With this background of what the plaintiff's lawyers regarded as provable, they entered into the compromise now before the Court. Its essence provides:
1. Defendant Goldfine shall pay to the subsidiary over a two year period $400,000 as follows: $125,000 upon the entry of final judgment and elapse of the appeal time, $75,000 one year thereafter, $75,000 six months later, $62,500 six months later, and $62,500 six months *920 later (or on December 31, 1960, if that is later).
2. Defendant Petit, holder of record title to the two parcels at 202-208 and 210-212 Boylston St., shall convey those parcels to the subsidiary.
3. The subsidiary shall be declared to have no valid claim to the Little Building, other than its mortgage of record.
4. The payments by defendant Goldfine shall constitute a compromise settlement of all claims (against him as well as others) relating to any transaction in connection with the complaint.
5. The complaint shall be dismissed with prejudice to the subsidiary and its stockholders "to commence any further proceeding against any of the defendants with respect to any and all claims * * * in any way based upon any transaction * * * appearing, directly or indirectly, in the above entitled action and the complaint filed therein, or which could have been alleged or asserted thereunder."
After the parties gave notice of and circulated the proposed compromise, some shareholders appeared personally and others by counsel at the hearing on April 16, 1958 and at subsequent hearings to oppose confirmation of the plan. None of these counsel brought forward any significant evidence in addition to that which Mr. Pomerantz developed. None of them sought to intervene before the hearing on April 16, despite the hardly secret pendency of this case in this Court. On April 16, on behalf of various shareholders Mr. Brown intervened to ask the Court to disapprove the compromise settlement and to appoint a receiver. (Tr. 23-25.)
The chief objections raised on April 16 and thereafter were four:
1. The amount to be paid by Goldfine, especially considering the installment method of payment, was too low even to meet the principal amount of borrowings and expenses for which he could be held accountable, and much too low when interest was taken into account.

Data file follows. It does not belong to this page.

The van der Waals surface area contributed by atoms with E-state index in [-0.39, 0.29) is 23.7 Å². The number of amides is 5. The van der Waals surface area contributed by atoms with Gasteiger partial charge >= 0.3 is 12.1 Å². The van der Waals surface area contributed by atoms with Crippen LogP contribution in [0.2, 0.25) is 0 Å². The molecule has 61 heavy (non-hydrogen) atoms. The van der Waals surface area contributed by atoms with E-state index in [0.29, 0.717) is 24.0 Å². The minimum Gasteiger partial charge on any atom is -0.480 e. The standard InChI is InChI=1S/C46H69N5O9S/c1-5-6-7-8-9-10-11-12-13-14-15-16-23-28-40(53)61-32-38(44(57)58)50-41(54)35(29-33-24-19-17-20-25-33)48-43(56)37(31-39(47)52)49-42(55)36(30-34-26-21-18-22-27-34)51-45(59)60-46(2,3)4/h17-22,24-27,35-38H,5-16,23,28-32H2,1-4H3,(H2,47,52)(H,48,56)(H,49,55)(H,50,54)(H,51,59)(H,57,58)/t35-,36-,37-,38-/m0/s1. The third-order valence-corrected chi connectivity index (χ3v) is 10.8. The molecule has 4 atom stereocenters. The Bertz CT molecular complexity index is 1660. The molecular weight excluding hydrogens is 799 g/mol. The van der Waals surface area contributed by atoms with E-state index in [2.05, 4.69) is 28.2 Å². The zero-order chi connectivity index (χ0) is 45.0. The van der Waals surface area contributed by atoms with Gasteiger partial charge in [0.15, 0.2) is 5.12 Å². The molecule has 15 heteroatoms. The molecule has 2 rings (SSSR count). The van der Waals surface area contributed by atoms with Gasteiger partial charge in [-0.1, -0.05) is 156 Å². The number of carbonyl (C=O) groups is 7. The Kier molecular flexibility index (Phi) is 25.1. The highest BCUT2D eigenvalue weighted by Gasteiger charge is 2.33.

2. The compromise erroneously discharged the subsidiary from liability in connection with the subsidiary's or parent's purchase in the 1930 decade of stock in the Eastern Racing Association (Tr. 166, 195-196).
3. The compromise did not fairly appraise the validity of the claim involving The Little Building.
4. The compromise was defective in leaving a wrongdoer in control of the subsidiary and the parent, and in control of the fruits of this litigation, when justice required the appointment by this Court of a receiver, as prayed in the complaint. (Tr. 23-26, 22-33.)
The first objection would not be fatal if looked at in isolation. Mr. Pomerantz has with intelligence, resourcefulness, and industry developed all the facts now available as to the subsidiary's loans. Subsequent investigation may turn up more evidence. But there has been a thorough preliminary canvass. Moreover, Mr. Pomerantz's judgment as to the value of so much of the claims as fall within the first four categories of the complaint is a judgment not only based on painstaking preparation but also reflecting an almost unparalleled experience in this type of litigation. As he himself repeatedly stressed, he is naturally biased by a self-interest in securing as large an amount from the defendant Goldfine as possible. His support of the compromise embodies the pragmatism of a man whose shrewdness few antagonists have ever doubted. And the evidence offered at the hearing in no way indicates any defect in Mr. Pomerantz's appraisal of the claims against Goldfine for loans, borrowings, expenditures, and the like, and of the defenses to those claims.